NEXTCLINIC IVF Zentren Prof. Zech - Bregenz

Fertility Problems

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NEXTCLINIC IVF Zentren Prof. Zech - Bregenz

Fertility Problems

Causes of Unwanted Childlessness

Most couples are likely to get pregnant naturally. However, about 15-20% of all couples remain involuntarily childless. The causes of infertility are distributed evenly between women and men, at 45% for each. Often, combined male and female factors are responsible for a couple's failure to conceive. An ever decreasing number of couples (due to continuous improvement in diagnostics) are diagnosed with unexplained infertility, i.e. no reason was found to explain their infertility issues. This is also referred to as idiopathic infertility.

Visual depiction of unwanted childlessness in proportion to the share accounted for by male / female factor infertility │ © 2019 IVF Zentren Prof. Zech • Member of NEXTCLINICS


Involuntary childlessness can have various causes, such as, for instance, hormonal disorders, pathological alterations in organs and serious diseases. Moreover, unhealthy lifestyle patterns can affect fertility.

1. Disorders in the development of ovum and sperm
2. Disorders of sperm-egg interaction
3. Problems arising after fertilization


1. Disorders in the development of ovum and sperm

Unintentional childlessness can be due to either the lack of oocyte maturation (oogenesis) or to the maturation of an insufficient number of spermatozoa (spermatogenesis). Failed oocyte maturation is usually associated with disturbances affecting the proper functioning of the endocrine gland system (hypothalamus, pituitary gland, ovaries etc.). It is necessary, first of all, to carry out hormonal testing to identify the type of endocrine disruption and treat it accordingly. The presence of spermatozoa is assessed by a microscopic investigation of the semen sample (see "sperm selection"). In order to fertilize an oocyte (fertilization), it takes millions of motile sperm. However, only a few of them actually reach the fallopian tube. In order for fertilization to occur, the oocyte in the uterine tube must be surrounded by several hundred sperm cells. If motile sperm cells a are not present in the tube in sufficient numbers, fertilization cannot take place. In most cases, the cause of this can be found not only in a hormone deficiency. In the majority of cases, disorders that affect the testes themselves are responsible for the problems. Unfortunately, these conditions cannot be treated as easily as, for example, oocyte maturation failure in women. Special examinations are needed for further diagnostics. Attempts can be made, through targeted medical treatment or hormone therapy, to increase the number and quality of motile sperm. Unfortunately there are currently no, or only limited options available for the treatment of testicular degeneration or genetic disorders.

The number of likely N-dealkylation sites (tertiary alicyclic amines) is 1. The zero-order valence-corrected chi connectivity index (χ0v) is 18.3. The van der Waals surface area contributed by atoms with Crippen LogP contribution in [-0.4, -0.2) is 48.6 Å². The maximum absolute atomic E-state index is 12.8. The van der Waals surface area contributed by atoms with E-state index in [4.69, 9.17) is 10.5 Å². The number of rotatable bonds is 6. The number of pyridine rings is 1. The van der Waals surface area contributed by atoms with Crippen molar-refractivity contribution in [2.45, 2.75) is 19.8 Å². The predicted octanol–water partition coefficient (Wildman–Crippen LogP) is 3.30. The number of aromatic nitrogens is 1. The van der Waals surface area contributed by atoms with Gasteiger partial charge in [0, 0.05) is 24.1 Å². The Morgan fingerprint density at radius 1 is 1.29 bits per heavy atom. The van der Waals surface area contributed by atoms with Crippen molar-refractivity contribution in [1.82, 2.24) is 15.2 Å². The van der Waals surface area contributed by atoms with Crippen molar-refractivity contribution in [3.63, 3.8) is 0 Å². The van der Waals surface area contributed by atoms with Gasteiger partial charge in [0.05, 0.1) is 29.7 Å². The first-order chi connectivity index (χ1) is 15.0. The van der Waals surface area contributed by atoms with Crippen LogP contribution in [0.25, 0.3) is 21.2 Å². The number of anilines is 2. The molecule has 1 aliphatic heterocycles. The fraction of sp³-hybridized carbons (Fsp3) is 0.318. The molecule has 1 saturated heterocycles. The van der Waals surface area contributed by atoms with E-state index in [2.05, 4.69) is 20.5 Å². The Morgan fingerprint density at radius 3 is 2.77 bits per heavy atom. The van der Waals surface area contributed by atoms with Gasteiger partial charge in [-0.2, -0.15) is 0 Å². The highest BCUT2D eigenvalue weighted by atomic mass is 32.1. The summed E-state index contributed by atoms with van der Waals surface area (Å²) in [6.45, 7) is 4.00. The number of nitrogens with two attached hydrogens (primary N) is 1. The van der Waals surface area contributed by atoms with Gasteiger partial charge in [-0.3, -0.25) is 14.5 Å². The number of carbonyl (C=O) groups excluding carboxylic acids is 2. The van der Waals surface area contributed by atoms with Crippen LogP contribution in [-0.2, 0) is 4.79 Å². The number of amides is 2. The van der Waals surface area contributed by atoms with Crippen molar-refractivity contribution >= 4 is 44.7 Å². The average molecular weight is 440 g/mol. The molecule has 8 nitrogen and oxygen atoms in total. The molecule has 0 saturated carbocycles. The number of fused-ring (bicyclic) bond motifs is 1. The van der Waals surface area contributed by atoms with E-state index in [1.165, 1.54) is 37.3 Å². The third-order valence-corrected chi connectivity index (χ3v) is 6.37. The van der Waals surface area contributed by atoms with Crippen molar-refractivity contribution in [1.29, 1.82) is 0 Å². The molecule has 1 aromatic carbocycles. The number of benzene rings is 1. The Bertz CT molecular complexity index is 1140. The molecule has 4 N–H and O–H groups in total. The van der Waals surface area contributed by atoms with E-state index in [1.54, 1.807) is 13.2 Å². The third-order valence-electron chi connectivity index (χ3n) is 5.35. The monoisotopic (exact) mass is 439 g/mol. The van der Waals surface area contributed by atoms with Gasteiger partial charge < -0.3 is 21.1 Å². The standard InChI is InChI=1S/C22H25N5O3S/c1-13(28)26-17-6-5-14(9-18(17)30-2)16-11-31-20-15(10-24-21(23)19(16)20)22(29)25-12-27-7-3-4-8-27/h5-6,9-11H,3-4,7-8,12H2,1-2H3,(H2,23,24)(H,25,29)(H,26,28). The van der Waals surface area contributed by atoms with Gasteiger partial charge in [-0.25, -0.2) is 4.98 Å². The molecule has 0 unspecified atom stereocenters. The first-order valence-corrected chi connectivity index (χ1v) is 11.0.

2. Disorders of sperm-egg interaction

Even when there is a mature oocyte (oogenesis) and sufficient motile sperm cells, there are still numerous factors that may prevent sperm from fusing with the egg (fertilization). In the majority of cases, the reproductive cells cannot meet because the fallopian tubes are affected by a pathological alteration and are therefore blocked. In particular, this includes adhesions resulting from inflammation, adhesions forming a barrier between ovaries and fallopian tubes, complete absence of fallopian tubes after tubal surgery, bilateral tubal ligation for sterilization treatment. In some rare cases, immunological processes inside the neck of the womb (cervix uteri) may impair sperm motility.

3. Problems arising after fertilization

The developing embryo may die before implantation (nidation) due to development failures, which can either be inherited or acquired. Furthermore, it may also happen that the uterine lining (endometrium) is not sufficiently thick (poor endometrial receptivity) to allow for successful embryo implantation. There are also cases where maternal immune response leads to embryo rejection (embryo is recognized as foreign tissue). If the reasons for sterility remain unknown even after a comprehensive diagnostic work-up of both partners of the infertile couple, this is referred to as unexplained or idiopathic infertility. In such cases, psychosomatic aspects should also be considered besides the purely medical factors, because emotional and mental processes may have a major impact on specific bodily functions. If this is the case, it is recommended that the first step should be to seek psychotherapeutic support in order to assess the situation and subsequently initiate the appropriate steps to be successful at last (see "emotional support").

An in-depth clarification is needed to establish the causes why your dream of having a child has not yet been fulfilled. Our team of highly skilled specialists at the IVF center will be happy to evaluate your individual situation. For this purpose, a wide range of diagnostic and therapeutic options is available to them.

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